Now it’s June 5. A Thursday. The Sox are off. They catch their breath.
The next night, they start a three-game series against the Tigers in Detroit; and then fly to Baltimore for three games against the Orioles; and then fly to Boston for six games in six nights against the Indians and Twins; and then fly to Oakland for three games against the A’s; and then fly to Seattle for three games against the Mariners.
After that, they get one more day off, during which they’ll fly cross-country to New York for a weekend series at Yankee Stadium. When the Sox touch down, they’ll have flown more than 7,500 miles in a month. With two days off in between. And given how the line-up looks now, it’s scary to think what it will look like then.
The pitching side doesn’t look much better, with Felix Doubront on the DL with car trouble and, even worse, the Clay Buchholz situation now at a critical mass. Buchholz walked eight guys yesterday. In only three innings! At this point, there’s no use in speculating about what’s wrong with him. Whether it’s an injury to his arm or his body or his feelings. But there’s something wrong, and the Sox need to take action. They need to finally figure out what’s really going on.
If it’s physical, give Buchholz some time off, have him make a few rehab starts, and make sure he’s healthy in August and September.
If it’s mechanical, have him skip a start, clear his head and get back to the basics.
If it’s mental, and you think that either of the two options above would send him into a deeper tailspin, crush his psyche and turn Buchholz into the next Daniel Bard, well then you have a decision to make. Maybe you give him one more chance to figure it all out. Right now, Buchholz is scheduled to pitch on Saturday, at home against Tampa. That’s a big game. In front of the home crowd. It’s a chance for Buchholz to step in, stand out, and restore some confidence in himself and from the fans and organization.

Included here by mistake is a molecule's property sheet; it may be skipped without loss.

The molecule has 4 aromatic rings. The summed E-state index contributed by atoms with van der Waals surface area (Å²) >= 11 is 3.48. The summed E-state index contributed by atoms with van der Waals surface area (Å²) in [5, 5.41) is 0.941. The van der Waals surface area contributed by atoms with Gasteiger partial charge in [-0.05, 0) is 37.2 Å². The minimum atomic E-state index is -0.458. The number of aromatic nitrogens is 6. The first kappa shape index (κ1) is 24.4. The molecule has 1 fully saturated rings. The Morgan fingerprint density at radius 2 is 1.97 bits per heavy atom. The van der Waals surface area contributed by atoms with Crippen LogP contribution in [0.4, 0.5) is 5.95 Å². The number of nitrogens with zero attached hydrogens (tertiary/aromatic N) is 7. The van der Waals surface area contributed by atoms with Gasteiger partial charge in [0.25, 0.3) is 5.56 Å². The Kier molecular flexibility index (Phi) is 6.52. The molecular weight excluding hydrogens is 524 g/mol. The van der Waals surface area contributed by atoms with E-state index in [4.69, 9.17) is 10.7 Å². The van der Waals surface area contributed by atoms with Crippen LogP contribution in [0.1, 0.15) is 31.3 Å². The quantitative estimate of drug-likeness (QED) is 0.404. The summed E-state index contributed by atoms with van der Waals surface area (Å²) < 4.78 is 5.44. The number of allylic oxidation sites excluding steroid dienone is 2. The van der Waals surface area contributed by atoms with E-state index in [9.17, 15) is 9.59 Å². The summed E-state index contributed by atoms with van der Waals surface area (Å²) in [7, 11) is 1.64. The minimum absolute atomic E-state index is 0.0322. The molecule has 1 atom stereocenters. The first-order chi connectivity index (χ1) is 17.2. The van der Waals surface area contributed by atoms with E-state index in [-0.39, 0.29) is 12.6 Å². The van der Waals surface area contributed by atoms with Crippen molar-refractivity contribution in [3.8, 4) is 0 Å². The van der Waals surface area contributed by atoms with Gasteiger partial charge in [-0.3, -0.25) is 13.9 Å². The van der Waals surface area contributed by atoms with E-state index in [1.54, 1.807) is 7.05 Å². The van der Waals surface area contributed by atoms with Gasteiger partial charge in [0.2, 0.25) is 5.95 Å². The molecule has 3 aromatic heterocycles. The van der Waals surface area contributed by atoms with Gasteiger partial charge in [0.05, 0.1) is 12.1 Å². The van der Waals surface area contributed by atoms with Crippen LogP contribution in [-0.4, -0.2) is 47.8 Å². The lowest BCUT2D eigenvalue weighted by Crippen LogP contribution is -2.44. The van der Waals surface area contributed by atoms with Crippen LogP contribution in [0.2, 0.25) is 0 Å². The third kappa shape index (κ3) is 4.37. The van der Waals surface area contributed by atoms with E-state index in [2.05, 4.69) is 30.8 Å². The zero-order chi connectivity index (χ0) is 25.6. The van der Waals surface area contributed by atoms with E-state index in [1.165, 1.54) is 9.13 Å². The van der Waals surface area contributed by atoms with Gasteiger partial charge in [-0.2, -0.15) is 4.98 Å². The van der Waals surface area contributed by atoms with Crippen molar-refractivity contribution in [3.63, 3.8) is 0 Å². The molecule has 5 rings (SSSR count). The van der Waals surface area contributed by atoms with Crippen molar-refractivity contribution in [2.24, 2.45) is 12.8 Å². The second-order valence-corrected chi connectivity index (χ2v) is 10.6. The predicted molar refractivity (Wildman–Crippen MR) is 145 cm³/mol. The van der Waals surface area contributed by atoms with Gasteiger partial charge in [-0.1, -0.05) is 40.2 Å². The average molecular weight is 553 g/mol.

And as bad as he’s been, if it’s legitimately not a physical issue, I’d say Buchholz still deserves that opportunity.
Either way, we’ll see. For now, that’s certainly the biggest story surrounding the Red Sox. That, and the injuries and a few other negative after effects of Boston’s 10-game losing streak that currently overshadow any positives that can be taken from yesterday’s victory.
But even if it doesn’t feel right to celebrate one victory after 10 losses, we can at least be thankful for the absence of another defeat. Without yesterday’s comeback, Boston would’ve matched its longest losing streak since Butch Hobson’s Sox lost 11 straight in 1994; a streak that was so horrific and traumatizing that they canceled the rest of the season.
Without yesterday’s comeback, the Sox would have tied the 1998 Marlins for the longest losing streak by a defending World Series champ. And if you remember, that ’98 Marlins squad was one of the worst in major league history. Their two best players were a homeless guy who accidentally wandered into the clubhouse during Spring Training and an actual marlin.
It was no fun to see these Red Sox in the conversation with teams like that. So no matter what, it’s a good thing that the streak is over. At the very least, it’s a step in the right direction. It’s a start. And they have to start somewhere. If the Sox are ever going to save this season, there needs to be a catalyst. One moment when everything clicks and this year finally starts feeling like last year.